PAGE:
Velocity Reviews > Re: division

# Re: division

Sean Ross
Guest
Posts: n/a

 06-24-2003
>
> That works great for simple 2 number ones
>
> txt = pattern.sub(replaceint, "4/3")
> eval(txt)
> Traceback (most recent call last):
> File "<stdin>", line 1, in ?
> File "<string>", line 0, in ?
> File "<stdin>", line 6, in __div__
> __main__.ExactDivisionError: exact division only
>
>
> bit if the user types something more complex like
> >>> txt = pattern.sub(replaceint, "((4 * 5) -2) / 5 ")
> >>> eval(txt)

> 3
>
> it doesnt raise an exception even though im dividing
> 18 / 5 which doesnt go evenly .
>

Adding the following method to the myint class solves this issue:

def __rdiv__(self, other):
return self.__div__(other)

import re

class ExactDivisionError(Exception):
pass

class myint(int):
def __div__(self, other):
"does exact division only"
quotient, remainder = divmod(self, other)
if remainder:
raise ExactDivisionError, "exact division only"
return quotient

def __rdiv__(self, other):
return self.__div__(other)

def replaceint(match):
"substitues 'myint(integer)' for each matched integer"
return 'myint(%s)'% match.string[match.start():match.end()]

# some testing...
pattern = re.compile(r'\d+') # matches integers
txt = '((4 * 5) -2) / 5'
txt = pattern.sub(replaceint, txt)
print txt # 'myint(2) + myint(22)/myint(5)'

try:
result = eval(txt) # this will raise an exception for 'txt'
print result
except ExactDivisionError:
print "ExactDivisionError"

#OUTPUT
# ((myint(4) * myint(5)) -myint(2)) / myint(5)
# ExactDivisionError

Sean Ross
Guest
Posts: n/a

 06-24-2003

"Steven Taschuk" <(E-Mail Removed)> wrote in message
news:(E-Mail Removed)...
> You need the values produced by + etc. to be myints as well;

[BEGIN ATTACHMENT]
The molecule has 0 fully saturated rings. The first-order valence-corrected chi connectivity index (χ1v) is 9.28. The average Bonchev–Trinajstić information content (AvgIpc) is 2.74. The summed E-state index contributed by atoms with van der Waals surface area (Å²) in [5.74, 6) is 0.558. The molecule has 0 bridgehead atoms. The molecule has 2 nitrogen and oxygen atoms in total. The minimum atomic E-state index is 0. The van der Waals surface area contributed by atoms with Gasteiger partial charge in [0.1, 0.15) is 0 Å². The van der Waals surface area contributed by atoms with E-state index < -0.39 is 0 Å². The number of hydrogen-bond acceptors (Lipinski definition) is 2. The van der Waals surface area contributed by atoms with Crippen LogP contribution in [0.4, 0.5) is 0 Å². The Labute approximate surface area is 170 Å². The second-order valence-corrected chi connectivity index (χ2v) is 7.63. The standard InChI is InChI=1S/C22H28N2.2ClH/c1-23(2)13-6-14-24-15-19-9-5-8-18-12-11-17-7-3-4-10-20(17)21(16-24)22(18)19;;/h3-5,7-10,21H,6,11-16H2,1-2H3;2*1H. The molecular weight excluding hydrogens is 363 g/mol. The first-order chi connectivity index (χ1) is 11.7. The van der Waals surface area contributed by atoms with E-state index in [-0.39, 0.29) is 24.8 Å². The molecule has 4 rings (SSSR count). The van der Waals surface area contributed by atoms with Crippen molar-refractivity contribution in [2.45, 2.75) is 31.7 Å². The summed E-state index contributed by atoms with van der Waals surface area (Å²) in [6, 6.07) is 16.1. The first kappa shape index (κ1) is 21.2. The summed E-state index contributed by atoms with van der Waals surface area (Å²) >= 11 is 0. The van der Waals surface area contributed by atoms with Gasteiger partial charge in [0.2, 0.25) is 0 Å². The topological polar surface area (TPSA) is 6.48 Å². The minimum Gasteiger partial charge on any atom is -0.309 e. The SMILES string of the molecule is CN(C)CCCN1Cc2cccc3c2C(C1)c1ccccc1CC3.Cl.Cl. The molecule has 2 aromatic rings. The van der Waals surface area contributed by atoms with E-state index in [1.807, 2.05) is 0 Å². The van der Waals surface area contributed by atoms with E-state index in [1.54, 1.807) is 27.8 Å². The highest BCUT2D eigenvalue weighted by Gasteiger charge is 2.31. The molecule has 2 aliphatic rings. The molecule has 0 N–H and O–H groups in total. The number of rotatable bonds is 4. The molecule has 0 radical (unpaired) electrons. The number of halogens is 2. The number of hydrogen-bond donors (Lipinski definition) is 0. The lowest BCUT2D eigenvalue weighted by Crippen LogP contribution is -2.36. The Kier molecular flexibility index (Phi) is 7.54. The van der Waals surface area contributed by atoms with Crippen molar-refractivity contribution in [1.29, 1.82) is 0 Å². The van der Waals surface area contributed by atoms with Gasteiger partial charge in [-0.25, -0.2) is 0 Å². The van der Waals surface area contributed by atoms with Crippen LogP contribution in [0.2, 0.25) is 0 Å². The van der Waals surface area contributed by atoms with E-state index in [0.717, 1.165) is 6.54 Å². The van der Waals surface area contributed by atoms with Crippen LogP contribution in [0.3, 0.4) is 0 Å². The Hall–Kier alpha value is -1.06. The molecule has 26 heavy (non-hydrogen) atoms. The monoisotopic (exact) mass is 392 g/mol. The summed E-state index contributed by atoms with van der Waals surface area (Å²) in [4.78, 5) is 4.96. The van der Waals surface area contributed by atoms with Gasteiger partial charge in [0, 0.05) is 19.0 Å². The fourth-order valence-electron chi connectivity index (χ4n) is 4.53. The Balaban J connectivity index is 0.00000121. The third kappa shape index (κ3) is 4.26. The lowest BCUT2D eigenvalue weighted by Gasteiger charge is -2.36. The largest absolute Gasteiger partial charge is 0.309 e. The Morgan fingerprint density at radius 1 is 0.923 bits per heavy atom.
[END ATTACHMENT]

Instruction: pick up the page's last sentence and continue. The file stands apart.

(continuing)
> merely inheriting the arithmetic methods from int is inadequate,
> since these methods return ints. So you need to extend __add__,
>

Sure.
It was never my intention to produce a complete solution for the OP's
problem - it wasn't that interesting to me. I offered a quick hack to show a
way they could go about solving their particular problem *in the way that
they had set out to do so* (should they choose to continue in that manner).
I did not suggest that my solution was complete, optimal, or correct (in
fact, I indicated the opposite). This was just a possible avenue to explore.
If they chose to explore this route, then yes, they'd have to do as you
suggest, and hopefully, they would come to realize that, and perhaps learn a
few things along the way. Regardless, you're correct to point out the
shortcomings to this approach. So, thanks...heh

> Expressions are pretty easy to parse and evaluate, btw; it seems
> to me simpler to write your own parser/evaluator, rather than
> using eval.

Yes. I suggested the OP use SPARK, which has some example code for parsing
and evaluating expressions that use only addition and multiplication. It
should be fairly uncomplicated to extend that code to handle subtraction and
division, and to do so in a manner that complied with their requirements re:
division in particular. However, if they weren't interested in doing so,
they could still try to do what they want using the method I suggested (with
have to address if they chose to use the 'myint' approach; namely, that
they'd have to be able to ensure that the expressions typed in by their
users only ever included ints, and not floats. Beyond that, they'd also need
to ensure that the only other characters were (,),+,-,*,/, and that all of t
he expressions were well-formed. Which is *why* it would be simpler to make
a parser/evaluater - since they're pretty much going to have to parse and
evaluate the strings anyway to ensure that those strings are suited to their
purpose (and to handle them appropriately when they are not). Just feeding
in possibly arbitrary strings to eval and crossing your fingers that
everything will work out the way you've planned is a recipe for
disappointment.